NAS: Conventional ag won’t feed Nigeria

By Nkechi Isaac

March 20, 2018

Nigerian scientists are drumming up support for modern agricultural biotechnology, saying the country cannot feed its growing population with the current conventional method of farming.

In an exclusive interview with the Alliance, Nigeria Academy of Science  President Mosto Onuoha said the current method of farming would not sustain the nation and its people in years to come. He was participating in an Abuja workshop organized by the NAS and the International Council for Science (ICS) around the theme “Shaping the future of researchers in developing countries.”

Prof. Onuoha argued that modern agricultural biotechnology holds the key to the nation’s future food security, saying it has the ability to help the nation grow better seeds that are resistant to pests and diseases, and able to combat the harmful effects of climate change while reducing the use of pesticides.

According to him, genetically engineered seeds will help farmers get good yield, which can guarantee food security for the nation in the future.

“Feeding our people in the next generation cannot be done the way we’re doing now,” he said. “Science has the ability, the right seeds even, to combat the bad effects of climate change — the adaptation is science that will be used. If the rivers are drying up it is science that will provide the solution in the types of crops that will help fight the seasonal changes and so on. We have to prepare for that and the population is increasing and we have to be thinking ahead. That’s the area that we’re lacking.”

He urged government at all levels to invest in the future by looking at long-term plans that would guarantee the nation’s food security.

Similarly, the past president of NAS, Prof. Oye Ibidapo-Obe, noted that Nigeria is not growing enough to feed her population currently and also said that biotechnology has the potential to help the nation grow enough food to feed its population today and in the future.

“Of course, you see right now what we have in our food baskets may be enough if the lands are properly harnessed but as the population grows this is going to get inadequate,” he pointed out. “So we need biotechnology to produce more safe foods for our people.”

Leiv Sydnes, chairman of the ICS committee on freedom and responsibility in the conduct of science, noted in his presentation — entitled “Responsibility in science everywhere” — that science has tremendous value in its own right and that the importance of research for  society is undisputable.

Sydnes, a professor of chemistry at the University of Bergen, Norway, said ICS would act as the global voice of science to speak for the value of science and the need for informed understanding and decision-making. The organization also will stimulate and support international scientific research on major issues of global concern, pointing out that the objective of their mission is to improve the environment for research where needed; enable the use of science-based solutions to societal problems; advocate for freedom of movement for scientists all over the world; and increase awareness of hidden threats to research integrity.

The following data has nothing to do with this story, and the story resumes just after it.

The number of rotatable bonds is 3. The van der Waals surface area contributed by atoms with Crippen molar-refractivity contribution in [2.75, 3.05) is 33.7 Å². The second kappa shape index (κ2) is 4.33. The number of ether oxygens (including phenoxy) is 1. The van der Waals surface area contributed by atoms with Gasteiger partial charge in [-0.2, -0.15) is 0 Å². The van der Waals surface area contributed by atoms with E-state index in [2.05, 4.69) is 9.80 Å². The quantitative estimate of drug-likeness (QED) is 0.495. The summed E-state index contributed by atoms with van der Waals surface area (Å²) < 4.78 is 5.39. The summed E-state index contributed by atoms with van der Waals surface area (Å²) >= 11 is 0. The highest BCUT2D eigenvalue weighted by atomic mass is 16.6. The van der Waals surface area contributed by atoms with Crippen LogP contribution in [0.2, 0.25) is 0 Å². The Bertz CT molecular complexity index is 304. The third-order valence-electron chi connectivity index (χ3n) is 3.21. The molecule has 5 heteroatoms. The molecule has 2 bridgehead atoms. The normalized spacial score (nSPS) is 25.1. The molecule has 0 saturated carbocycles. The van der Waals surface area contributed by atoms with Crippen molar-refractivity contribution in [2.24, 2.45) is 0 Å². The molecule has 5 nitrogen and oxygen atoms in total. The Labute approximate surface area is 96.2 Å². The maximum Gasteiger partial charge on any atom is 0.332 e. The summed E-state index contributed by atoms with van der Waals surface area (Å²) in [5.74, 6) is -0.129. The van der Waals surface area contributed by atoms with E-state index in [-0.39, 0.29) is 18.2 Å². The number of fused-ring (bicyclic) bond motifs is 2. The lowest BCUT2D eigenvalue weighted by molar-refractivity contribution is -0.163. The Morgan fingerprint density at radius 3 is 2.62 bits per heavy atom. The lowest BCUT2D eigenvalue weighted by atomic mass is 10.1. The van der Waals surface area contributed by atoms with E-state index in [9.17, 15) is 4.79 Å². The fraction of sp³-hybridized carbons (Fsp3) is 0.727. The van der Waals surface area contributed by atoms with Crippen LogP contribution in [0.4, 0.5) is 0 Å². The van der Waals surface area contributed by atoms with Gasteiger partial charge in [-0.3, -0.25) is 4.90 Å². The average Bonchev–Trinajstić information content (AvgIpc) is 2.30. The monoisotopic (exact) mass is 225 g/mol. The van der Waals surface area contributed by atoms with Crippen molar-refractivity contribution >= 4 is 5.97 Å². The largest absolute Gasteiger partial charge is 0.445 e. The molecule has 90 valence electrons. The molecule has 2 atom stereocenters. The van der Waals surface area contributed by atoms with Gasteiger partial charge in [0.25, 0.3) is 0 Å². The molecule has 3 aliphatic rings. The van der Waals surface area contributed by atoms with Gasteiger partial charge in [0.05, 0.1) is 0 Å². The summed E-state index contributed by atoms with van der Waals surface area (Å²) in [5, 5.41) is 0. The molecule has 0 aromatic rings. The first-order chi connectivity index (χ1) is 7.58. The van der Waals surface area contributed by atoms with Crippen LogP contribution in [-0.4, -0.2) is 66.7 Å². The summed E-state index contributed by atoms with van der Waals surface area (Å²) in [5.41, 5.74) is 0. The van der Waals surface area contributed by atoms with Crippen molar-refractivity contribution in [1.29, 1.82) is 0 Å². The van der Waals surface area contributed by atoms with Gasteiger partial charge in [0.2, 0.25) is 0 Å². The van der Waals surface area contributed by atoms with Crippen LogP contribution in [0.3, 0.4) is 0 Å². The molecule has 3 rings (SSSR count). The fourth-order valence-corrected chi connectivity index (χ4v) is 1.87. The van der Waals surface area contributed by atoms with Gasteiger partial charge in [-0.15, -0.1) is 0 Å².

Speaking on the principle of universality of science, Sydnes said: “The free and responsible practice of science is fundamental to scientific advancement and human and environmental well-being. Such practice, in all its aspects, requires freedom of movement, association, expression and communication for scientists, as well as equitable access to data, information, and other resources for research. It requires responsibility at all levels to carry out and communicate scientific work with integrity, respect, fairness, trustworthiness, and transparency, recognizing its benefits and possible harms.”

He said that despite the global controversy surrounding biotechnology, Nigeria would derive a lot of benefits from biotechnology in areas such as improved seeds and yields.

“Nigeria, as well as most other countries, will benefit from progress in research in that regard. I don’t know if you’ll be able to be self-sufficient because I don’t know enough about your country to tell that, but there are definitely challenges that are going to be solved regarding both improved crops and quality of the crops, and preventing crops from being destroyed,” he stated. “This is, of course, in some aspects a delicate issue because you have genetically modified crops that are sort of controversial in many countries.”

Sydnes underscored the role of scientists in bridging the information divide by educating the public on the immense potential available for the nation in biotechnology, stressing there could be no major breakthrough until the public was carried along.

“So what we’re saying is that it is possible to make progress, but the public is reluctant and that’s why I am emphasizing very much the importance of communicating very well with the public,” he added. “Scientists can’t be far ahead of the public because we are going to serve the public and the main task for us is really to get scientific competence so we can solve urgent and future problems and also avoid future problems while doing the best we can.”